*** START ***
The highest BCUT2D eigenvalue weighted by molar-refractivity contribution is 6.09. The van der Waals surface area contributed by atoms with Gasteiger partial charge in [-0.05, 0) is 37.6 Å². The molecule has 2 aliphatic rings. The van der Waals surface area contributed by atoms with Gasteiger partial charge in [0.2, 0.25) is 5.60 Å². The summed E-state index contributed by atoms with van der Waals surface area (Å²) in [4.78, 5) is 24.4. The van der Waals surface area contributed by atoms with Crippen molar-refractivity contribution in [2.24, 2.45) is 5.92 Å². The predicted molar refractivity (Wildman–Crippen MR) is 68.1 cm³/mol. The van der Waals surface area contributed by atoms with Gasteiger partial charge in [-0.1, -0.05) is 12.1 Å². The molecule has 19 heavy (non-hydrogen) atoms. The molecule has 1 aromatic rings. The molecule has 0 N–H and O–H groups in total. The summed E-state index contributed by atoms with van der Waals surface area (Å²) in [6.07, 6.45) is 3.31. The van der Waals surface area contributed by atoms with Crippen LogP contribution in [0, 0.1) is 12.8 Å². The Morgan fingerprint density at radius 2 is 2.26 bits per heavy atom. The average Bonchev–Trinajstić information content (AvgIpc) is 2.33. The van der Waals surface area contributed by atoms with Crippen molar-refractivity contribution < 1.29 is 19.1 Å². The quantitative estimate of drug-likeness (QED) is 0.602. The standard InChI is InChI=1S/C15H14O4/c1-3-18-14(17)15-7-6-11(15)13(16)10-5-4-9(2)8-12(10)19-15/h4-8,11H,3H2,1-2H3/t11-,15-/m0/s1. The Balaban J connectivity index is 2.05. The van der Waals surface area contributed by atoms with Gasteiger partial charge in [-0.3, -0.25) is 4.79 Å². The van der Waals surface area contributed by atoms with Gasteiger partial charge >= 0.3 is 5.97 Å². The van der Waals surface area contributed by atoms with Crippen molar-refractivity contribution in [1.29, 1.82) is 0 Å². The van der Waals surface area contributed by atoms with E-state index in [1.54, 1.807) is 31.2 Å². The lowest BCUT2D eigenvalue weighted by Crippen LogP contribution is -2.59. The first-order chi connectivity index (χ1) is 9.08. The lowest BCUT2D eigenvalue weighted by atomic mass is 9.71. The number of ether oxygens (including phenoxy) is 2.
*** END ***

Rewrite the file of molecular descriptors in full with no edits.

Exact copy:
The highest BCUT2D eigenvalue weighted by molar-refractivity contribution is 6.09. The van der Waals surface area contributed by atoms with Gasteiger partial charge in [-0.05, 0) is 37.6 Å². The molecule has 2 aliphatic rings. The van der Waals surface area contributed by atoms with Gasteiger partial charge in [0.2, 0.25) is 5.60 Å². The summed E-state index contributed by atoms with van der Waals surface area (Å²) in [4.78, 5) is 24.4. The van der Waals surface area contributed by atoms with Crippen molar-refractivity contribution in [2.24, 2.45) is 5.92 Å². The predicted molar refractivity (Wildman–Crippen MR) is 68.1 cm³/mol. The van der Waals surface area contributed by atoms with Gasteiger partial charge in [-0.1, -0.05) is 12.1 Å². The molecule has 19 heavy (non-hydrogen) atoms. The molecule has 1 aromatic rings. The molecule has 0 N–H and O–H groups in total. The summed E-state index contributed by atoms with van der Waals surface area (Å²) in [6.07, 6.45) is 3.31. The van der Waals surface area contributed by atoms with Crippen LogP contribution in [0, 0.1) is 12.8 Å². The Morgan fingerprint density at radius 2 is 2.26 bits per heavy atom. The average Bonchev–Trinajstić information content (AvgIpc) is 2.33. The van der Waals surface area contributed by atoms with Crippen molar-refractivity contribution < 1.29 is 19.1 Å². The quantitative estimate of drug-likeness (QED) is 0.602. The standard InChI is InChI=1S/C15H14O4/c1-3-18-14(17)15-7-6-11(15)13(16)10-5-4-9(2)8-12(10)19-15/h4-8,11H,3H2,1-2H3/t11-,15-/m0/s1. The Balaban J connectivity index is 2.05. The van der Waals surface area contributed by atoms with Gasteiger partial charge in [-0.3, -0.25) is 4.79 Å². The van der Waals surface area contributed by atoms with Gasteiger partial charge >= 0.3 is 5.97 Å². The van der Waals surface area contributed by atoms with Crippen molar-refractivity contribution in [1.29, 1.82) is 0 Å². The van der Waals surface area contributed by atoms with E-state index in [1.54, 1.807) is 31.2 Å². The lowest BCUT2D eigenvalue weighted by Crippen LogP contribution is -2.59. The first-order chi connectivity index (χ1) is 9.08. The lowest BCUT2D eigenvalue weighted by atomic mass is 9.71. The number of ether oxygens (including phenoxy) is 2.